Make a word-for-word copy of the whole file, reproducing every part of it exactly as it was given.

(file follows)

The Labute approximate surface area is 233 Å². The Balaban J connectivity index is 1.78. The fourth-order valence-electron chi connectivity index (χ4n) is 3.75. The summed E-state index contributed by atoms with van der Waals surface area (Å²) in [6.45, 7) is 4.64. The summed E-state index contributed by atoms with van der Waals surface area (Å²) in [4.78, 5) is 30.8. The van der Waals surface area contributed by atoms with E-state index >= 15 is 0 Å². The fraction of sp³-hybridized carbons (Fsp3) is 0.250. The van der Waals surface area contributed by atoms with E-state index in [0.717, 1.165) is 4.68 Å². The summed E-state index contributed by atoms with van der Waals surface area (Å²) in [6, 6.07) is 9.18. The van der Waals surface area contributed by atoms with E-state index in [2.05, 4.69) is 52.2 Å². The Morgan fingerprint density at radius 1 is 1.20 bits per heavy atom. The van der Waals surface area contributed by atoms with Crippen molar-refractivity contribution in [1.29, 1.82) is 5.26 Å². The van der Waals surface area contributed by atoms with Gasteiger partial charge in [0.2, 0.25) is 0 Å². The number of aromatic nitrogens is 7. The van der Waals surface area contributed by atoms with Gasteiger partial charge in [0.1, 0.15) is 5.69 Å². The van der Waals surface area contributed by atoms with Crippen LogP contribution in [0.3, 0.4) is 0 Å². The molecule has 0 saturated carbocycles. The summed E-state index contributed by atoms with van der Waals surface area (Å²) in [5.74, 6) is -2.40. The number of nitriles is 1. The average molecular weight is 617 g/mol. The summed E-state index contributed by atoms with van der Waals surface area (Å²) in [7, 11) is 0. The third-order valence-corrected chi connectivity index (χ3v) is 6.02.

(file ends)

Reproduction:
The Labute approximate surface area is 233 Å². The Balaban J connectivity index is 1.78. The fourth-order valence-electron chi connectivity index (χ4n) is 3.75. The summed E-state index contributed by atoms with van der Waals surface area (Å²) in [6.45, 7) is 4.64. The summed E-state index contributed by atoms with van der Waals surface area (Å²) in [4.78, 5) is 30.8. The van der Waals surface area contributed by atoms with E-state index >= 15 is 0 Å². The fraction of sp³-hybridized carbons (Fsp3) is 0.250. The van der Waals surface area contributed by atoms with E-state index in [0.717, 1.165) is 4.68 Å². The summed E-state index contributed by atoms with van der Waals surface area (Å²) in [6, 6.07) is 9.18. The van der Waals surface area contributed by atoms with E-state index in [2.05, 4.69) is 52.2 Å². The Morgan fingerprint density at radius 1 is 1.20 bits per heavy atom. The van der Waals surface area contributed by atoms with Crippen molar-refractivity contribution in [1.29, 1.82) is 5.26 Å². The van der Waals surface area contributed by atoms with Gasteiger partial charge in [0.2, 0.25) is 0 Å². The number of aromatic nitrogens is 7. The van der Waals surface area contributed by atoms with Gasteiger partial charge in [0.1, 0.15) is 5.69 Å². The van der Waals surface area contributed by atoms with Crippen LogP contribution in [0.3, 0.4) is 0 Å². The molecule has 0 saturated carbocycles. The summed E-state index contributed by atoms with van der Waals surface area (Å²) in [5.74, 6) is -2.40. The number of nitriles is 1. The average molecular weight is 617 g/mol. The summed E-state index contributed by atoms with van der Waals surface area (Å²) in [7, 11) is 0. The third-order valence-corrected chi connectivity index (χ3v) is 6.02.